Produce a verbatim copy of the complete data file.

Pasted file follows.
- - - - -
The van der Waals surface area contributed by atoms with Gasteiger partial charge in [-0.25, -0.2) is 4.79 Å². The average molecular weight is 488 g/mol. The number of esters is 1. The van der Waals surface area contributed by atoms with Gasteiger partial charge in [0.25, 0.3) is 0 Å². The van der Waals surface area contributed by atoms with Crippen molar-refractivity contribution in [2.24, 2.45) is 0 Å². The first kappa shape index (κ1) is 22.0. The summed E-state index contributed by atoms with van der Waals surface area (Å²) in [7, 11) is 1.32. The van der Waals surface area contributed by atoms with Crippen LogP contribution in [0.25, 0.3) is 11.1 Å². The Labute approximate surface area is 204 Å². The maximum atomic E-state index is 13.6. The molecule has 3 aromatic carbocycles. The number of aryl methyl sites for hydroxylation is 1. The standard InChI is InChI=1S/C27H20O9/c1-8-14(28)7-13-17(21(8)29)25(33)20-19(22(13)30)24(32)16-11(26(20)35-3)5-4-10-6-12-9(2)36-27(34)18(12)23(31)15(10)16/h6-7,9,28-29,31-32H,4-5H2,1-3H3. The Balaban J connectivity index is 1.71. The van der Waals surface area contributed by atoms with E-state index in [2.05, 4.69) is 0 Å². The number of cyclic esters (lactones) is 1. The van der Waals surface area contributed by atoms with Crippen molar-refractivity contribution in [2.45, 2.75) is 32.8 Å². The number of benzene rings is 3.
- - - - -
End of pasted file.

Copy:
The van der Waals surface area contributed by atoms with Gasteiger partial charge in [-0.25, -0.2) is 4.79 Å². The average molecular weight is 488 g/mol. The number of esters is 1. The van der Waals surface area contributed by atoms with Gasteiger partial charge in [0.25, 0.3) is 0 Å². The van der Waals surface area contributed by atoms with Crippen molar-refractivity contribution in [2.24, 2.45) is 0 Å². The first kappa shape index (κ1) is 22.0. The summed E-state index contributed by atoms with van der Waals surface area (Å²) in [7, 11) is 1.32. The van der Waals surface area contributed by atoms with Crippen LogP contribution in [0.25, 0.3) is 11.1 Å². The Labute approximate surface area is 204 Å². The maximum atomic E-state index is 13.6. The molecule has 3 aromatic carbocycles. The number of aryl methyl sites for hydroxylation is 1. The standard InChI is InChI=1S/C27H20O9/c1-8-14(28)7-13-17(21(8)29)25(33)20-19(22(13)30)24(32)16-11(26(20)35-3)5-4-10-6-12-9(2)36-27(34)18(12)23(31)15(10)16/h6-7,9,28-29,31-32H,4-5H2,1-3H3. The Balaban J connectivity index is 1.71. The van der Waals surface area contributed by atoms with E-state index in [2.05, 4.69) is 0 Å². The number of cyclic esters (lactones) is 1. The van der Waals surface area contributed by atoms with Crippen molar-refractivity contribution in [2.45, 2.75) is 32.8 Å². The number of benzene rings is 3.